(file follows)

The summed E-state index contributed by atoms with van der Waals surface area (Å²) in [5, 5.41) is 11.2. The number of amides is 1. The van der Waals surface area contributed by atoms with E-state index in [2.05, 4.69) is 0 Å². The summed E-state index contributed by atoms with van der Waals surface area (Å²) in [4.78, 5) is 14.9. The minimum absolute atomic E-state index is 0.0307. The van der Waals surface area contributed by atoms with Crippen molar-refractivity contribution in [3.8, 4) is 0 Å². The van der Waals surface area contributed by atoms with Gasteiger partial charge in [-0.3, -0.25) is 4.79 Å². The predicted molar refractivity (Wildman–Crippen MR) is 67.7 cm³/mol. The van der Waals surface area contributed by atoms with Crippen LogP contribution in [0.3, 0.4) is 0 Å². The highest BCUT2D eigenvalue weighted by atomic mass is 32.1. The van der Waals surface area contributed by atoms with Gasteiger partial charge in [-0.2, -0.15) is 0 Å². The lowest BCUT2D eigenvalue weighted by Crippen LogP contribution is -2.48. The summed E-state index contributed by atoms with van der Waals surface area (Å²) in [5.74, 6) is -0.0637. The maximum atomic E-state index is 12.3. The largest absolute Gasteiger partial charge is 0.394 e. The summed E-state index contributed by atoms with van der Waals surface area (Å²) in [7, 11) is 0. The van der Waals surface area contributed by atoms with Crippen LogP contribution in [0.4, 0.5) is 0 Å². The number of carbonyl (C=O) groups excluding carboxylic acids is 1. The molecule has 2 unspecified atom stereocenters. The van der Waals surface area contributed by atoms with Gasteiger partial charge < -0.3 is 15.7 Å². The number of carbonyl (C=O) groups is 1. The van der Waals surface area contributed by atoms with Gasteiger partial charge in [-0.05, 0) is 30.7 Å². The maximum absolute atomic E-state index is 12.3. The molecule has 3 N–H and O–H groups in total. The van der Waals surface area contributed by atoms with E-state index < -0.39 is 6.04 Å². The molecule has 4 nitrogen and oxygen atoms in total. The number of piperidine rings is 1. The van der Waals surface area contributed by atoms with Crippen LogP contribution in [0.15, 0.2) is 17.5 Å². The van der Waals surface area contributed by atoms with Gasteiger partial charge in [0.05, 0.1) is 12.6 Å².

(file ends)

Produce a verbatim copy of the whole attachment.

The summed E-state index contributed by atoms with van der Waals surface area (Å²) in [5, 5.41) is 11.2. The number of amides is 1. The van der Waals surface area contributed by atoms with E-state index in [2.05, 4.69) is 0 Å². The summed E-state index contributed by atoms with van der Waals surface area (Å²) in [4.78, 5) is 14.9. The minimum absolute atomic E-state index is 0.0307. The van der Waals surface area contributed by atoms with Crippen molar-refractivity contribution in [3.8, 4) is 0 Å². The van der Waals surface area contributed by atoms with Gasteiger partial charge in [-0.3, -0.25) is 4.79 Å². The predicted molar refractivity (Wildman–Crippen MR) is 67.7 cm³/mol. The van der Waals surface area contributed by atoms with Crippen LogP contribution in [0.3, 0.4) is 0 Å². The highest BCUT2D eigenvalue weighted by atomic mass is 32.1. The van der Waals surface area contributed by atoms with Gasteiger partial charge in [-0.2, -0.15) is 0 Å². The lowest BCUT2D eigenvalue weighted by Crippen LogP contribution is -2.48. The summed E-state index contributed by atoms with van der Waals surface area (Å²) in [5.74, 6) is -0.0637. The maximum atomic E-state index is 12.3. The largest absolute Gasteiger partial charge is 0.394 e. The summed E-state index contributed by atoms with van der Waals surface area (Å²) in [7, 11) is 0. The van der Waals surface area contributed by atoms with Crippen LogP contribution in [0.4, 0.5) is 0 Å². The number of carbonyl (C=O) groups excluding carboxylic acids is 1. The molecule has 2 unspecified atom stereocenters. The van der Waals surface area contributed by atoms with Gasteiger partial charge < -0.3 is 15.7 Å². The number of carbonyl (C=O) groups is 1. The van der Waals surface area contributed by atoms with Gasteiger partial charge in [-0.05, 0) is 30.7 Å². The maximum absolute atomic E-state index is 12.3. The molecule has 3 N–H and O–H groups in total. The van der Waals surface area contributed by atoms with E-state index < -0.39 is 6.04 Å². The molecule has 4 nitrogen and oxygen atoms in total. The number of piperidine rings is 1. The van der Waals surface area contributed by atoms with Crippen LogP contribution in [0.15, 0.2) is 17.5 Å². The van der Waals surface area contributed by atoms with Gasteiger partial charge in [0.05, 0.1) is 12.6 Å².